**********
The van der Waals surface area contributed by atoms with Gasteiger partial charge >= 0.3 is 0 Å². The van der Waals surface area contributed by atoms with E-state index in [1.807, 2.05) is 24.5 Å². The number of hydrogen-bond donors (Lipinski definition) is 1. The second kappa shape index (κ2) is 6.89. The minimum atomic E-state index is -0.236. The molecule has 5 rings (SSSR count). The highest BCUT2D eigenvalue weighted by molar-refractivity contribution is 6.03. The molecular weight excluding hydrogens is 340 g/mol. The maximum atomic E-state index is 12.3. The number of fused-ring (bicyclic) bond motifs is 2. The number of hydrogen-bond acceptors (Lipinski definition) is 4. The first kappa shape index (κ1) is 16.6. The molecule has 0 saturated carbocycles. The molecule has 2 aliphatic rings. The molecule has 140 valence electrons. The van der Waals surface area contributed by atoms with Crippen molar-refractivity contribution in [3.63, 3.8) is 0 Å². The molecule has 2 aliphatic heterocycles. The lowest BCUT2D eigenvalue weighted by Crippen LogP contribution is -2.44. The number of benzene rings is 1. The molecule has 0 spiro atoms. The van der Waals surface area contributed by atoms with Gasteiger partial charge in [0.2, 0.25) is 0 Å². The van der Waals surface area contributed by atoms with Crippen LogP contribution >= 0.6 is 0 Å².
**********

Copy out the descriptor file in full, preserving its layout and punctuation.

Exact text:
The van der Waals surface area contributed by atoms with Gasteiger partial charge >= 0.3 is 0 Å². The van der Waals surface area contributed by atoms with E-state index in [1.807, 2.05) is 24.5 Å². The number of hydrogen-bond donors (Lipinski definition) is 1. The second kappa shape index (κ2) is 6.89. The minimum atomic E-state index is -0.236. The molecule has 5 rings (SSSR count). The highest BCUT2D eigenvalue weighted by molar-refractivity contribution is 6.03. The molecular weight excluding hydrogens is 340 g/mol. The maximum atomic E-state index is 12.3. The number of fused-ring (bicyclic) bond motifs is 2. The number of hydrogen-bond acceptors (Lipinski definition) is 4. The first kappa shape index (κ1) is 16.6. The molecule has 0 saturated carbocycles. The molecule has 2 aliphatic rings. The molecule has 140 valence electrons. The van der Waals surface area contributed by atoms with Crippen molar-refractivity contribution in [3.63, 3.8) is 0 Å². The molecule has 2 aliphatic heterocycles. The lowest BCUT2D eigenvalue weighted by Crippen LogP contribution is -2.44. The number of benzene rings is 1. The molecule has 0 spiro atoms. The van der Waals surface area contributed by atoms with Gasteiger partial charge in [0.2, 0.25) is 0 Å². The van der Waals surface area contributed by atoms with Crippen LogP contribution >= 0.6 is 0 Å².